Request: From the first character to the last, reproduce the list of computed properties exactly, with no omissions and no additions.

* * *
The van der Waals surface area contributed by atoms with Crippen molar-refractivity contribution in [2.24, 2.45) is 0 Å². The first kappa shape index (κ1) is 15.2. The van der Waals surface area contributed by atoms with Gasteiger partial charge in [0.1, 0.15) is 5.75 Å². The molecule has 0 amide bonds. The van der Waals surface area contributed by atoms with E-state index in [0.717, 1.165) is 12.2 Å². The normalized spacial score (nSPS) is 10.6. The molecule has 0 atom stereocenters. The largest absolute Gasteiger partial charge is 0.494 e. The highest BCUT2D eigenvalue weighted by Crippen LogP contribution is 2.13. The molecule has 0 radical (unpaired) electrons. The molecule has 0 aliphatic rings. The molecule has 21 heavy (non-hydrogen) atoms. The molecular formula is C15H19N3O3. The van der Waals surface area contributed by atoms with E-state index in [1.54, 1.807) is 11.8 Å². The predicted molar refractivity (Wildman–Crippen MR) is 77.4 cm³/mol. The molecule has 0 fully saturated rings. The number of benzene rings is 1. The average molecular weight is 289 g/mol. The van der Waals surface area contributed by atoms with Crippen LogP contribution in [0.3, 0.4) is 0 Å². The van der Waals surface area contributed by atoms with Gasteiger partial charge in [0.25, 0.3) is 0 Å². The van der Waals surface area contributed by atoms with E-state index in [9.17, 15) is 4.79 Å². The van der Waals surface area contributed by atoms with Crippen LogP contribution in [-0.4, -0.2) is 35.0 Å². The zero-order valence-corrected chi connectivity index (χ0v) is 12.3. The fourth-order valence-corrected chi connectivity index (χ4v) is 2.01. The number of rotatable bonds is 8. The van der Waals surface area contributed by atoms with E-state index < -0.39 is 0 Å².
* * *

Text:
The van der Waals surface area contributed by atoms with Crippen molar-refractivity contribution in [2.24, 2.45) is 0 Å². The first kappa shape index (κ1) is 15.2. The van der Waals surface area contributed by atoms with Gasteiger partial charge in [0.1, 0.15) is 5.75 Å². The molecule has 0 amide bonds. The van der Waals surface area contributed by atoms with E-state index in [0.717, 1.165) is 12.2 Å². The normalized spacial score (nSPS) is 10.6. The molecule has 0 atom stereocenters. The largest absolute Gasteiger partial charge is 0.494 e. The highest BCUT2D eigenvalue weighted by Crippen LogP contribution is 2.13. The molecule has 0 radical (unpaired) electrons. The molecule has 0 aliphatic rings. The molecule has 21 heavy (non-hydrogen) atoms. The molecular formula is C15H19N3O3. The van der Waals surface area contributed by atoms with E-state index in [1.54, 1.807) is 11.8 Å². The predicted molar refractivity (Wildman–Crippen MR) is 77.4 cm³/mol. The molecule has 0 fully saturated rings. The number of benzene rings is 1. The average molecular weight is 289 g/mol. The van der Waals surface area contributed by atoms with Crippen LogP contribution in [0.3, 0.4) is 0 Å². The van der Waals surface area contributed by atoms with Gasteiger partial charge in [0.25, 0.3) is 0 Å². The van der Waals surface area contributed by atoms with E-state index in [9.17, 15) is 4.79 Å². The van der Waals surface area contributed by atoms with Crippen LogP contribution in [-0.4, -0.2) is 35.0 Å². The zero-order valence-corrected chi connectivity index (χ0v) is 12.3. The fourth-order valence-corrected chi connectivity index (χ4v) is 2.01. The number of rotatable bonds is 8. The van der Waals surface area contributed by atoms with E-state index < -0.39 is 0 Å².